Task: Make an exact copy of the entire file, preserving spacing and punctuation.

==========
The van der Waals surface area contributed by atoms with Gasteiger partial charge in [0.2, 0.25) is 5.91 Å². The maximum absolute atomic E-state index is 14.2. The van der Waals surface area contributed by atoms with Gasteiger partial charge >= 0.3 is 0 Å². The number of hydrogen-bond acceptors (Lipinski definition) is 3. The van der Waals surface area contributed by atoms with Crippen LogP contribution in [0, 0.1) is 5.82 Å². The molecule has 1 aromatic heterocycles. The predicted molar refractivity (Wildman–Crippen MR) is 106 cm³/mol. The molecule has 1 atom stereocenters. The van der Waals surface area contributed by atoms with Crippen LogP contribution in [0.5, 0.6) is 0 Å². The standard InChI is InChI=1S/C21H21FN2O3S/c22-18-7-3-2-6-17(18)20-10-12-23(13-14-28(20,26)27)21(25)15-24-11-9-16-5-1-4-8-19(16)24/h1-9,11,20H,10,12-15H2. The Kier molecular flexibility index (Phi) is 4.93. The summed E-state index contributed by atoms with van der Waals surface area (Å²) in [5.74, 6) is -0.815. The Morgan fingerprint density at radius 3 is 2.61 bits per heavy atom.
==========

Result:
The van der Waals surface area contributed by atoms with Gasteiger partial charge in [0.2, 0.25) is 5.91 Å². The maximum absolute atomic E-state index is 14.2. The van der Waals surface area contributed by atoms with Gasteiger partial charge >= 0.3 is 0 Å². The number of hydrogen-bond acceptors (Lipinski definition) is 3. The van der Waals surface area contributed by atoms with Crippen LogP contribution in [0, 0.1) is 5.82 Å². The molecule has 1 aromatic heterocycles. The predicted molar refractivity (Wildman–Crippen MR) is 106 cm³/mol. The molecule has 1 atom stereocenters. The van der Waals surface area contributed by atoms with Crippen LogP contribution in [0.5, 0.6) is 0 Å². The standard InChI is InChI=1S/C21H21FN2O3S/c22-18-7-3-2-6-17(18)20-10-12-23(13-14-28(20,26)27)21(25)15-24-11-9-16-5-1-4-8-19(16)24/h1-9,11,20H,10,12-15H2. The Kier molecular flexibility index (Phi) is 4.93. The summed E-state index contributed by atoms with van der Waals surface area (Å²) in [5.74, 6) is -0.815. The Morgan fingerprint density at radius 3 is 2.61 bits per heavy atom.